When 'terror' doesn't mean 'terrorism'
The public conversation loses something when terror – a human emotion – becomes an all-purpose synonym for terrorism, a political or ideological tactic.
Melanie Stetson Freeman/TCSM
Here we are again, on the rebound from another act of senseless violence and sifting through our taxonomy of terror. The Boston Marathon bombings were an act of terror – but were they an act of terrorism?
In the days since the twin blasts hit Boylston Street – Boston's front parlor – the response from both officialdom and the public has been marked, in the main, by restraint and resilience. As President Obama said, quoting Scripture in his powerfully moving speech in Boston, people have shown not "a spirit of fear and timidity, but of power, love, and self-discipline."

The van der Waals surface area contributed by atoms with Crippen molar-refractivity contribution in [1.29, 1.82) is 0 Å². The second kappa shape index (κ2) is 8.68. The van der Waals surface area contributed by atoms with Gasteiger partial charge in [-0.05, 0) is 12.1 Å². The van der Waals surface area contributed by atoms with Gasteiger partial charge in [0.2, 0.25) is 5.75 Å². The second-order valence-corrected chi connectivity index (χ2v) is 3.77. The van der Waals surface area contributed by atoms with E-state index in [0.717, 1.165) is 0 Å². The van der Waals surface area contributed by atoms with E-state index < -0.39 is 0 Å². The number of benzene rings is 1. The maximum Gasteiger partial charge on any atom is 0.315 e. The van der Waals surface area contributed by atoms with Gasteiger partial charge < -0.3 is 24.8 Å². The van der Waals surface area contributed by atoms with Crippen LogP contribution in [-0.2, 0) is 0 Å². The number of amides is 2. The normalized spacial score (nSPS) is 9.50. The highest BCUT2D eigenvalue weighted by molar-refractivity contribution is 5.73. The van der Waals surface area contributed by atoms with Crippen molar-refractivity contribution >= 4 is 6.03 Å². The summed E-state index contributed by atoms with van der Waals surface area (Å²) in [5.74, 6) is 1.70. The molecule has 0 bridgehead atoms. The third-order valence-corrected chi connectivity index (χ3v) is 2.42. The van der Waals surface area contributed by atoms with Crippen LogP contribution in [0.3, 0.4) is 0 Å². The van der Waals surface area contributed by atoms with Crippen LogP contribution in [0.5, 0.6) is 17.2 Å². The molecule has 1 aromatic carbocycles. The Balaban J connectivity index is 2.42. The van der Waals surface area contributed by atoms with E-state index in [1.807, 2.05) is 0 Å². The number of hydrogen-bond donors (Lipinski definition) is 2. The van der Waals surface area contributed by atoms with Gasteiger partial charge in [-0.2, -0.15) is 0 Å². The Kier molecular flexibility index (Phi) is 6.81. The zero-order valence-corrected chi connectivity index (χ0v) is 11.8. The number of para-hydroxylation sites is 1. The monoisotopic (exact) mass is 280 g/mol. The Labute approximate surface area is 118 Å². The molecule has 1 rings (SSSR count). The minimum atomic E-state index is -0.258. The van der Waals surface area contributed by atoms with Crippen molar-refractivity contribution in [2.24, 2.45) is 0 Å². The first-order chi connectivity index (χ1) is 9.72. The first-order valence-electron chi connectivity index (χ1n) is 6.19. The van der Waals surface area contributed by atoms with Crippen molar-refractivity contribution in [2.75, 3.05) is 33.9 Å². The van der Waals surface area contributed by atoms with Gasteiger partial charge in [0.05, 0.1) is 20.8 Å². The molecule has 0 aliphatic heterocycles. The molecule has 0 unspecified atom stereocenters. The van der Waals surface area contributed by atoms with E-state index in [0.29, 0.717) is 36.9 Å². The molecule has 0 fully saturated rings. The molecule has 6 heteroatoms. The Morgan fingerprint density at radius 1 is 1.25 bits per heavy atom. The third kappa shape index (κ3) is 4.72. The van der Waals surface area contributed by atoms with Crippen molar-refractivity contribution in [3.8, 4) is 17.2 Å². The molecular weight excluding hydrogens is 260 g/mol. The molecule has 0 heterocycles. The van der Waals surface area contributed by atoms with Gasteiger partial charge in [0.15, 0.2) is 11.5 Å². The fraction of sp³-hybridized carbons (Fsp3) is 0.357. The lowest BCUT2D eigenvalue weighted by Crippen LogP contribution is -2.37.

To restate the obvious, just for the record: There is much that we don't know yet, and much that we may not ever know.
The White House waded carefully into these swift and turbulent waters, holding off on using the "T" word in initial public statements. But that evolved. And after the second suspect's capture Mr. Obama promised, "We will investigate any associations that these terrorists may have had."
Note that he didn't name names, and that the word "terrorists" appeared only once in his statement, and in a dependent clause at that. His main point was a promise to keep investigating. But the work of "terrorists" is, by definition, "terrorism."
The words we use to talk about these events, even in our heads, matter. And it's worth keeping certain distinctions and nuances straight.
The public conversation loses something when terror becomes an all-purpose synonym for terrorism, a political or ideological tactic.